Rotary Club of Portsmouth NH
We meet In Person
Thursdays at 12:15 PM
Service Credit Union
3003 Lafayette Road
Portsmouth, NH 03801
United States of America
Our Club meets in person and via zoom simultaneously. Meeting zoom information will be emailed on weekly basis. Through April we will be meeting at Service Credit Union, 3003 Lafayette Road Portsmouth NH 03801
NEW 2022 Ornament - Old Ferry Landing



     <----  Click on the ornament to buy online now
Photo by Don Chick from Don Chick Photography
28th Annual Golf Tournament
Portsmouth Rotary Club turns 100 years old in 2023! 
Our club has accomplished so much over the last 100 years, and we have so many things to be proud of.  Now, it's time to celebrate our successes as we look forward to the next 100 years.  Above is a SAVE THE DATE for the party and a link to RSVP.  Our committee is sure it will be a night to remember.  We look forward to celebrating with you.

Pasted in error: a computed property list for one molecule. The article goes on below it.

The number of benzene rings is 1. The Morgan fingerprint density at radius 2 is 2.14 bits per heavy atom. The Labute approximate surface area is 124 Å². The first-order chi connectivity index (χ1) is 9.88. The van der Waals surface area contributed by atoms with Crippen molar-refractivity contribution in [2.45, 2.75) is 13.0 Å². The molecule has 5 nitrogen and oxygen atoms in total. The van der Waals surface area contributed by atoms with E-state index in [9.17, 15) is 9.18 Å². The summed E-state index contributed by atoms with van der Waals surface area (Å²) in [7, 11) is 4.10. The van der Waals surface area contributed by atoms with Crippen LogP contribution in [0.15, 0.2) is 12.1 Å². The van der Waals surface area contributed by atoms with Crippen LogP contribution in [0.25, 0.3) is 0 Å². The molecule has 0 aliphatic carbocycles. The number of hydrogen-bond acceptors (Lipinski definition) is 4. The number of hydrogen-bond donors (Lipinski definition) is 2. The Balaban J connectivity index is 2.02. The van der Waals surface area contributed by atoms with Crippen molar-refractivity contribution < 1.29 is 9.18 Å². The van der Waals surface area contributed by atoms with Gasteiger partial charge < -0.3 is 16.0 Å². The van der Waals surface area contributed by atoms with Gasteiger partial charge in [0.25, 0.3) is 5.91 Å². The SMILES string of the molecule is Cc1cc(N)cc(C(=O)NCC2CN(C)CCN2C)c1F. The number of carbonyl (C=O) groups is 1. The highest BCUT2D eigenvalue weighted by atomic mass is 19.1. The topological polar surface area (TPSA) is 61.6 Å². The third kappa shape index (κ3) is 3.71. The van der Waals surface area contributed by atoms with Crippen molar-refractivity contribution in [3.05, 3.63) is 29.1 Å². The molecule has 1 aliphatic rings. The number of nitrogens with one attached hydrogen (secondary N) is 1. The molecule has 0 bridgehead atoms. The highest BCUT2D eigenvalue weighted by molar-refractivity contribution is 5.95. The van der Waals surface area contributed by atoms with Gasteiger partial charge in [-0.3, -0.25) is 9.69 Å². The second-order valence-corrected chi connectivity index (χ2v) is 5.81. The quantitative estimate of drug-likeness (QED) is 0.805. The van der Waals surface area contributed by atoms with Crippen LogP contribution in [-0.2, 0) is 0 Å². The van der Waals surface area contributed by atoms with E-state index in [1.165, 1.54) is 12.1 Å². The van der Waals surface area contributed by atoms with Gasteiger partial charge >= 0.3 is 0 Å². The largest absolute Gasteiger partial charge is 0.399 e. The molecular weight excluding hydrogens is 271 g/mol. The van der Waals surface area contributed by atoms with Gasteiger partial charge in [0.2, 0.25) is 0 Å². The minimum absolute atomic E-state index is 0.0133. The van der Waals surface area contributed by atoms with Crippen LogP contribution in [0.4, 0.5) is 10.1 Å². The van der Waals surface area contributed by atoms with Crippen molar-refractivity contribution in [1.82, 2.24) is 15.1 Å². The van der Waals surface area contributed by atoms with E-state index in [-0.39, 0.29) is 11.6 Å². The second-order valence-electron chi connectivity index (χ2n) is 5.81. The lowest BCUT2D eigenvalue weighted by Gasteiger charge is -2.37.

Salvation Army Food Service
The nightly Salvation Army soup kitchen sets up in this Emergency Disaster Services truck and parks under the lights at the back of the Middle Street Baptist Church at 18 Court St, Portsmouth. Two volunteers arrive at 4:50 pm and work inside the truck (with heaters) to put the hot food into containers to give out to diners through the window.  Dinner starts at 5:00 pm and is over at 6:00 pm. We clean up and are finished by 6:15 pm. Our Club has signed up to serve every third Wednesday of the month for the next 11 months. Please text me, Sara Treacy, at 603-661-8588 if you can sign up.  
Jan 18, 2023- John Rice and Al Lantinen
Feb 15, - Judy Ringer and April Torrreiro
Mar 15, 
April 19, - April Torreiro
May 17, Janice Cassidy and Cathy Nickerson
June 20,
July 19,
Aug 15
Sept 20
Oct 18,
Please help me fill two spots/month!  Thank you.
Rotary Log for January 19,2023
Joanie opened the meeting with our Pledge of Allegiance. Greeter Frank Firicano led the 4-Way Test, performing admirably. But the rest of us initially voiced a ragged response. In our new digs the 4-Way Test banner is positioned low on the speaker podium. Perhaps some members missed having the “cheat sheet” provided by its prior elevated prominence? Anyway, Joanie re-started us and we finished fine.